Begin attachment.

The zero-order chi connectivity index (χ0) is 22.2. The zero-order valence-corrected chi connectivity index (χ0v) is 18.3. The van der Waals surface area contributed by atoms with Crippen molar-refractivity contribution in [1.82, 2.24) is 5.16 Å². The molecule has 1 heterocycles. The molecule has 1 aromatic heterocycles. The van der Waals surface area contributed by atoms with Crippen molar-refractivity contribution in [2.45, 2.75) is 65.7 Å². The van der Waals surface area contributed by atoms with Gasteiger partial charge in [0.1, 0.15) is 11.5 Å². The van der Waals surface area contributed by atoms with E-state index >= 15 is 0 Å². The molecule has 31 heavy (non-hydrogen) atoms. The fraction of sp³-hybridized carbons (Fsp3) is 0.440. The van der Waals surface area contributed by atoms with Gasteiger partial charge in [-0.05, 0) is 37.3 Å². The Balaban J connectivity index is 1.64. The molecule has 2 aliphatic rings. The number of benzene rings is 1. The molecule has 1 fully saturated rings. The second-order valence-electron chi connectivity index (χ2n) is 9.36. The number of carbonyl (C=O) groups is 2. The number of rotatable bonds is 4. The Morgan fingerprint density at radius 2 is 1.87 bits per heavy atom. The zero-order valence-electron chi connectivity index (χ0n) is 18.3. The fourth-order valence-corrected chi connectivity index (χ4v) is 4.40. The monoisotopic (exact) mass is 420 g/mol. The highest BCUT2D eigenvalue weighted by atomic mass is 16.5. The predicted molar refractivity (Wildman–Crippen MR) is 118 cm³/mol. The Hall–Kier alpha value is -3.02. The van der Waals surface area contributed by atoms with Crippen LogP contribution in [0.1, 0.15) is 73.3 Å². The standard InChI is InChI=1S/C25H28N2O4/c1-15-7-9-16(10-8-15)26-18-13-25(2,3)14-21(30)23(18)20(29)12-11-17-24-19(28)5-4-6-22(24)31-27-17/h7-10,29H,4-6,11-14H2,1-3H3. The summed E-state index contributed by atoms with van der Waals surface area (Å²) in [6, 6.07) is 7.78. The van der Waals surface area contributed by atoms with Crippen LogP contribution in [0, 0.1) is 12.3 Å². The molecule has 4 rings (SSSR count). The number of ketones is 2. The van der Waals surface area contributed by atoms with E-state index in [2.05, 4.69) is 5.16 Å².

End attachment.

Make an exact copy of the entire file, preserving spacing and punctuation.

The zero-order chi connectivity index (χ0) is 22.2. The zero-order valence-corrected chi connectivity index (χ0v) is 18.3. The van der Waals surface area contributed by atoms with Crippen molar-refractivity contribution in [1.82, 2.24) is 5.16 Å². The molecule has 1 heterocycles. The molecule has 1 aromatic heterocycles. The van der Waals surface area contributed by atoms with Crippen molar-refractivity contribution in [2.45, 2.75) is 65.7 Å². The van der Waals surface area contributed by atoms with Gasteiger partial charge in [0.1, 0.15) is 11.5 Å². The van der Waals surface area contributed by atoms with E-state index >= 15 is 0 Å². The molecule has 31 heavy (non-hydrogen) atoms. The fraction of sp³-hybridized carbons (Fsp3) is 0.440. The van der Waals surface area contributed by atoms with Gasteiger partial charge in [-0.05, 0) is 37.3 Å². The Balaban J connectivity index is 1.64. The molecule has 2 aliphatic rings. The number of benzene rings is 1. The molecule has 1 fully saturated rings. The second-order valence-electron chi connectivity index (χ2n) is 9.36. The number of carbonyl (C=O) groups is 2. The number of rotatable bonds is 4. The Morgan fingerprint density at radius 2 is 1.87 bits per heavy atom. The zero-order valence-electron chi connectivity index (χ0n) is 18.3. The fourth-order valence-corrected chi connectivity index (χ4v) is 4.40. The monoisotopic (exact) mass is 420 g/mol. The highest BCUT2D eigenvalue weighted by atomic mass is 16.5. The predicted molar refractivity (Wildman–Crippen MR) is 118 cm³/mol. The Hall–Kier alpha value is -3.02. The van der Waals surface area contributed by atoms with Crippen LogP contribution in [0.1, 0.15) is 73.3 Å². The standard InChI is InChI=1S/C25H28N2O4/c1-15-7-9-16(10-8-15)26-18-13-25(2,3)14-21(30)23(18)20(29)12-11-17-24-19(28)5-4-6-22(24)31-27-17/h7-10,29H,4-6,11-14H2,1-3H3. The summed E-state index contributed by atoms with van der Waals surface area (Å²) in [6, 6.07) is 7.78. The van der Waals surface area contributed by atoms with Crippen LogP contribution in [0, 0.1) is 12.3 Å². The molecule has 4 rings (SSSR count). The number of ketones is 2. The van der Waals surface area contributed by atoms with E-state index in [2.05, 4.69) is 5.16 Å².